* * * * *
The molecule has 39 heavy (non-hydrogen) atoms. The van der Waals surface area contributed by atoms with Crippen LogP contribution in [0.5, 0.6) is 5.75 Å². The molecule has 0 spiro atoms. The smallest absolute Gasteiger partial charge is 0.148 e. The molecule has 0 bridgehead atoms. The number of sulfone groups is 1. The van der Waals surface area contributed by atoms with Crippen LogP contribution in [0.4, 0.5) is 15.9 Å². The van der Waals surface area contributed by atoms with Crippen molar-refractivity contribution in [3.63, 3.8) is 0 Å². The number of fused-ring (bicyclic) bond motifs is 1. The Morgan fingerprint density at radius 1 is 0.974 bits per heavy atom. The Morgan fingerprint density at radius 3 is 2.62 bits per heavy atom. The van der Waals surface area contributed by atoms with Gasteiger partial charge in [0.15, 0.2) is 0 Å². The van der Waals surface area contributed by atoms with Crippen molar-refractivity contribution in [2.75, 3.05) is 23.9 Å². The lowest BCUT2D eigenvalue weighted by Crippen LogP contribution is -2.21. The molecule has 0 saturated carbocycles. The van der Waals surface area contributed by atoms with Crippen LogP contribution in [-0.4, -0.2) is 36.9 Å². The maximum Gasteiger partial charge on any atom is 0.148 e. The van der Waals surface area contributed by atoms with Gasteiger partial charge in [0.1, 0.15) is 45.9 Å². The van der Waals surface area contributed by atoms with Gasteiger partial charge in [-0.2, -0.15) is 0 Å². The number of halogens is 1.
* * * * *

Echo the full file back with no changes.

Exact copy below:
The molecule has 39 heavy (non-hydrogen) atoms. The van der Waals surface area contributed by atoms with Crippen LogP contribution in [0.5, 0.6) is 5.75 Å². The molecule has 0 spiro atoms. The smallest absolute Gasteiger partial charge is 0.148 e. The molecule has 0 bridgehead atoms. The number of sulfone groups is 1. The van der Waals surface area contributed by atoms with Crippen LogP contribution in [0.4, 0.5) is 15.9 Å². The van der Waals surface area contributed by atoms with Crippen molar-refractivity contribution in [3.63, 3.8) is 0 Å². The number of fused-ring (bicyclic) bond motifs is 1. The Morgan fingerprint density at radius 1 is 0.974 bits per heavy atom. The Morgan fingerprint density at radius 3 is 2.62 bits per heavy atom. The van der Waals surface area contributed by atoms with Gasteiger partial charge in [0.15, 0.2) is 0 Å². The van der Waals surface area contributed by atoms with Crippen molar-refractivity contribution in [2.75, 3.05) is 23.9 Å². The lowest BCUT2D eigenvalue weighted by Crippen LogP contribution is -2.21. The molecule has 0 saturated carbocycles. The van der Waals surface area contributed by atoms with Crippen LogP contribution in [-0.4, -0.2) is 36.9 Å². The maximum Gasteiger partial charge on any atom is 0.148 e. The van der Waals surface area contributed by atoms with Gasteiger partial charge in [0.1, 0.15) is 45.9 Å². The van der Waals surface area contributed by atoms with Gasteiger partial charge in [-0.2, -0.15) is 0 Å². The number of halogens is 1.